Cutting links to the state may be the solution for banks that can lead to growth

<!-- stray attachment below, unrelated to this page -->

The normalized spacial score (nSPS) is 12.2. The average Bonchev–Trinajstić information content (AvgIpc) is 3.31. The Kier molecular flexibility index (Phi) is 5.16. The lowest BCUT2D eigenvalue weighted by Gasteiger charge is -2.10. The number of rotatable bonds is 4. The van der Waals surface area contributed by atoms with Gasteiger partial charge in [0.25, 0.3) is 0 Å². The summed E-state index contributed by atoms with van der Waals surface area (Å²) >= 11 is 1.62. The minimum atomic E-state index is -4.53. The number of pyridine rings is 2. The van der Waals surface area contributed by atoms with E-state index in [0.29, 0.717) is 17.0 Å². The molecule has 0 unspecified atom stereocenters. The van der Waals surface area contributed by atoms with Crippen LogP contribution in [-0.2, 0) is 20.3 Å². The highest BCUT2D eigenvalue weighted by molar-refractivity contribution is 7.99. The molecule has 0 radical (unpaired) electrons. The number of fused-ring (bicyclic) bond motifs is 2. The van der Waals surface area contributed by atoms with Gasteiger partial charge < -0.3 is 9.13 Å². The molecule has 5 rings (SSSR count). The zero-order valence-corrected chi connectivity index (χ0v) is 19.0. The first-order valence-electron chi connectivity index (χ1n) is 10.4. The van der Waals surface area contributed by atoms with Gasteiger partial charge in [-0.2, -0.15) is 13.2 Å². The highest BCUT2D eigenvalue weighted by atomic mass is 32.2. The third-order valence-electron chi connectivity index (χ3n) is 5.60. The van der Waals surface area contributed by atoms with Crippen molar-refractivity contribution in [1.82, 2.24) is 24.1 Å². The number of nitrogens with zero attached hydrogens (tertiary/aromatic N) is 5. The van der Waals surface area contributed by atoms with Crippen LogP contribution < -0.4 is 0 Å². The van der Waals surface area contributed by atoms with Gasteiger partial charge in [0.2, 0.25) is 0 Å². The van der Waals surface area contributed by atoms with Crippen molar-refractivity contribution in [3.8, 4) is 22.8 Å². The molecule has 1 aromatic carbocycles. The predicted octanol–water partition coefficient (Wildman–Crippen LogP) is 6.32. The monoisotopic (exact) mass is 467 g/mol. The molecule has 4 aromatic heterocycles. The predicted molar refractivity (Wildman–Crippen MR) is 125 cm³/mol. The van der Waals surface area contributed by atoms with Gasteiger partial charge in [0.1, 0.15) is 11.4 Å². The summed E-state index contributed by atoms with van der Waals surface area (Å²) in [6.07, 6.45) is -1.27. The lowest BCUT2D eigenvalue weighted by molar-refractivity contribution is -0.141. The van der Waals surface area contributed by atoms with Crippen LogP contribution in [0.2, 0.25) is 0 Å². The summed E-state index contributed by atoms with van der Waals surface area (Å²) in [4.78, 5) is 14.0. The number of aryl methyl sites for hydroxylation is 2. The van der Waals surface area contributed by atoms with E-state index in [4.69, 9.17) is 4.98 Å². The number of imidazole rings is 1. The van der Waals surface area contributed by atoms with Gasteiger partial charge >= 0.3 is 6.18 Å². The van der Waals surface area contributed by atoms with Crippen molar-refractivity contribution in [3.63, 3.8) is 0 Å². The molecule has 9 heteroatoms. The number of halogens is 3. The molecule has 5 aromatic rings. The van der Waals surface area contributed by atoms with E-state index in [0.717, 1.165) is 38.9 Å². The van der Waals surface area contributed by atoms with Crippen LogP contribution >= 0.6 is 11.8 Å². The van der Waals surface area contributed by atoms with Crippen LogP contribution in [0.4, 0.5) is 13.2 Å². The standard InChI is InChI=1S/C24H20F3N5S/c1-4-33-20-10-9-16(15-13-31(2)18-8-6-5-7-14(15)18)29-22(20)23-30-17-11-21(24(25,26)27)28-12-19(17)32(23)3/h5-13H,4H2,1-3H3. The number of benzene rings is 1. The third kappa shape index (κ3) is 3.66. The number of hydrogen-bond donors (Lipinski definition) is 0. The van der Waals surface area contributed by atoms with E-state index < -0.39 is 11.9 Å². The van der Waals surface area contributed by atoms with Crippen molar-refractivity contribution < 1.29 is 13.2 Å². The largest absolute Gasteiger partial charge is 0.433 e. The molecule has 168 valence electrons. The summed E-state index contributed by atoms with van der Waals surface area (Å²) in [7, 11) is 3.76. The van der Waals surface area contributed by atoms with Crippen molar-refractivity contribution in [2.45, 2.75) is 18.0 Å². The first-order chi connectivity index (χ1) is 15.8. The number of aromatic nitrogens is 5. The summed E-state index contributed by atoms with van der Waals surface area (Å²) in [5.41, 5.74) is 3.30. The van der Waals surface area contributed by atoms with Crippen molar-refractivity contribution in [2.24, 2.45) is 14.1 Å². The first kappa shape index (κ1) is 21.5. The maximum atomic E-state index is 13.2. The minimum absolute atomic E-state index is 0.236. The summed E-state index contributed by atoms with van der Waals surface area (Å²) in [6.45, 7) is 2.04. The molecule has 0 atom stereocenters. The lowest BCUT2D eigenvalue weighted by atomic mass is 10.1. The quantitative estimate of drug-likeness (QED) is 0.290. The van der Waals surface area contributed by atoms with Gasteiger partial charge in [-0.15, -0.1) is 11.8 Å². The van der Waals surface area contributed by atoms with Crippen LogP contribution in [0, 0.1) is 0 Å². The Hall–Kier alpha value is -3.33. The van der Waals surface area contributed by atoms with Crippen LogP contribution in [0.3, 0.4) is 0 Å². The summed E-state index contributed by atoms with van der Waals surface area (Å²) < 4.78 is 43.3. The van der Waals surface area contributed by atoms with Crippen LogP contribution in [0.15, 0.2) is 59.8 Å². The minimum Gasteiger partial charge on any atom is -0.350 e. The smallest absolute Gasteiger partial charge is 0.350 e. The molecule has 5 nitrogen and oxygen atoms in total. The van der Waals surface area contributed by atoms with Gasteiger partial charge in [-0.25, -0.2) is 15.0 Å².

The success of the Greek economic policy program in restoring fiscal sustainability and winning over the confidence of investors in capital markets relies on putting the economy back onto a growth path. However, the chances of doing so will be small as long as the banking sector cannot delink from the state and its fiscal mess. The latter requires some bold moves. The argument of equal treatment with Ireland may help Greece get what it wanted all along from its official lenders, namely, the eurozone countries and the International Monetary Fund, in the last few months. That is, the extension of the repayment of the 110-billion-euro financing package which supported the program agreed to with the European Commission, the European Central Bank and the IMF last May. The Greeks would have liked the extension of the repayment schedule to be presented as a reward for honoring the tough commitments undertaken in the memorandum signed last May. They may get some praise in the official communique of the EU ministers after all but it is clear that they owe much more to Ireland and the prevalence of common sense. Of course, the country would not be in such a position if it had managed to negotiate a better deal with the so-called «troika» last May as the latter was more keen in anticipating the market reaction to the resulting annual borrowing needs of the country in excess of 70 billion euro in 2014-2015. It would have required an impressive fiscal consolidation, ample liquidity in global markets and a risk-loving international financial environment to convince global investors to buy Greece’s new bonds at reasonable yields in 2011-2012, and to overlook its high public debt-to-GDP ratio and large borrowing needs in coming years. Although extending the repayment of the remaining official loan makes it easier for the country to refinance its public debt in coming years, the odds are still against it. Standard & Poor’s, one of the major credit rating agencies, warned last week against another downgrade of Greece’s rating, which is already at junk status, depending on the rules governing the new mechanism for dealing with sovereign crises after 2013 sought by Germany. Even so Greece’s ability to service its public debt in the future depends to a large extent on putting its economy back on a growth trajectory. But the Greek economy is not likely to grow again at satisfactory levels if its banking sector does not function properly and provide credit to creditworthy households and corporations. Greek government officials and bankers are always quick to point out the strengths of the banking sector, which is not the cause of the country’s problems, unlike in Ireland. They say local banks were not exposed to toxic assets such as subprime loans abroad and there was no real estate bubble in Greece. They also point to the Pan-European bank stress tests last summer, where just one bank, ATE Bank, did not pass. This is true to a large extent as local banks have been victims of the state’s sovereign crisis and have been unable to play their intermediary role in a proper way. With capital markets closed for quite some time and deposits depleting by more than 10 percent since the start of the year, they have relied on the ECB’s cheap financing to continue funding the economy and roll-over their maturing bonds. Many analysts say Greek banks will get back to business as usual when the state is able to access the capital markets again. However, this may take some time, most likely years, and banks will not be able to help the economy get back to growth and the to state put its public finances faster in order. Some therefore suggest that local banks delink from the state as soon as possible to be able to attract much needed capital and finance the economy without relying on the ECB. The only way to do so is to recognize the losses from the Greek government bonds they carry on their books. With local banks carrying some 35-40 billion euros of Greek bonds at prices well above those found in thin secondary bond markets, this would entail heavy losses for their current shareholders. The latter could either participate in recapitalizing their banks or sell them at a cheap price to foreign peers. One may say that nobody can force private shareholders to sell their equity stakes and may be right under normal circumstances. However, these are quite unusual circumstances and the case of Ireland has shown how much leverage the ECB has over the state and the banks, since it is their lifeline. Perhaps, Ireland would not have sought financial help if it were not for the insistence of the ECB, as its Justice Minister revealed in an interview. There is no question that Greek banks will have to clean up their balance sheets to convince investors to trust them again and provide them with fresh capital to be able to provide credit to the local economy. This requires cutting their major link to the public sector, namely selling all or a great deal of Greek government bonds in their portfolios and recognizing the losses. Some even suggest that they replace some of them with the new AAA rated securities to be issued by the EFSF (European Financial Stability Mechanism), the aid mechanism to be tapped by Ireland. It is not a panacea but it may be a solution to getting the Greek economy back to work.

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